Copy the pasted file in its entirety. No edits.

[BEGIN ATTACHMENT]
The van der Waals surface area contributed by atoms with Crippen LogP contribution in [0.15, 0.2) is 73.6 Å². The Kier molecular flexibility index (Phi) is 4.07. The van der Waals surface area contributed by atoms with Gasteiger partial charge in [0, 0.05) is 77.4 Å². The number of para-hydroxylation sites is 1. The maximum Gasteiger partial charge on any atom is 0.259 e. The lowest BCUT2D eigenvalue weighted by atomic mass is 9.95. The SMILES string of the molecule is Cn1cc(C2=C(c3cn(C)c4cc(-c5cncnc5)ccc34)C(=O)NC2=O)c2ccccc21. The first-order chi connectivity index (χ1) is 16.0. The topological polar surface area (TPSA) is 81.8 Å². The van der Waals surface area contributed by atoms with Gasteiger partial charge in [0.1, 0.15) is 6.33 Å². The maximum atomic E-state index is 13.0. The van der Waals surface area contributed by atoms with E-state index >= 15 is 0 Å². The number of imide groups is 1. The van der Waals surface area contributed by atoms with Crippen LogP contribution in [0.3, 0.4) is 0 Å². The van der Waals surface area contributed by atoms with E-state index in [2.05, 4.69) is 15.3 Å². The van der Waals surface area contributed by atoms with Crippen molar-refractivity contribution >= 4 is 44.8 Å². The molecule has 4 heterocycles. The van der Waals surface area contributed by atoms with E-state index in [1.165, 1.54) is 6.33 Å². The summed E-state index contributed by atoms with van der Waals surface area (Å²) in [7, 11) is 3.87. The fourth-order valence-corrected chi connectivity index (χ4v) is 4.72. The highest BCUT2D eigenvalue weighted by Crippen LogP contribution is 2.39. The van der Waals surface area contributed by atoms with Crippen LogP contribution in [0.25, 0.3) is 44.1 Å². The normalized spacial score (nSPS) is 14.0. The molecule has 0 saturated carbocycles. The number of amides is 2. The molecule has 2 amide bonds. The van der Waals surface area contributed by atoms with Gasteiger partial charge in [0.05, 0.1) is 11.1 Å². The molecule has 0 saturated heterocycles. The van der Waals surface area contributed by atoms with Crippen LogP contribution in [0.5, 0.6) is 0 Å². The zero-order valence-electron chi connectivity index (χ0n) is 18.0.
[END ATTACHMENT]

The van der Waals surface area contributed by atoms with Crippen LogP contribution in [0.15, 0.2) is 73.6 Å². The Kier molecular flexibility index (Phi) is 4.07. The van der Waals surface area contributed by atoms with Gasteiger partial charge in [0, 0.05) is 77.4 Å². The number of para-hydroxylation sites is 1. The maximum Gasteiger partial charge on any atom is 0.259 e. The lowest BCUT2D eigenvalue weighted by atomic mass is 9.95. The SMILES string of the molecule is Cn1cc(C2=C(c3cn(C)c4cc(-c5cncnc5)ccc34)C(=O)NC2=O)c2ccccc21. The first-order chi connectivity index (χ1) is 16.0. The topological polar surface area (TPSA) is 81.8 Å². The van der Waals surface area contributed by atoms with Gasteiger partial charge in [0.1, 0.15) is 6.33 Å². The maximum atomic E-state index is 13.0. The van der Waals surface area contributed by atoms with E-state index >= 15 is 0 Å². The number of imide groups is 1. The van der Waals surface area contributed by atoms with Crippen LogP contribution in [0.3, 0.4) is 0 Å². The van der Waals surface area contributed by atoms with E-state index in [2.05, 4.69) is 15.3 Å². The van der Waals surface area contributed by atoms with Crippen molar-refractivity contribution >= 4 is 44.8 Å². The molecule has 4 heterocycles. The van der Waals surface area contributed by atoms with E-state index in [1.165, 1.54) is 6.33 Å². The summed E-state index contributed by atoms with van der Waals surface area (Å²) in [7, 11) is 3.87. The fourth-order valence-corrected chi connectivity index (χ4v) is 4.72. The highest BCUT2D eigenvalue weighted by Crippen LogP contribution is 2.39. The van der Waals surface area contributed by atoms with Crippen LogP contribution in [0.25, 0.3) is 44.1 Å². The normalized spacial score (nSPS) is 14.0. The molecule has 0 saturated carbocycles. The number of amides is 2. The molecule has 2 amide bonds. The van der Waals surface area contributed by atoms with Gasteiger partial charge in [0.05, 0.1) is 11.1 Å². The molecule has 0 saturated heterocycles. The van der Waals surface area contributed by atoms with Crippen LogP contribution in [0.5, 0.6) is 0 Å². The zero-order valence-electron chi connectivity index (χ0n) is 18.0.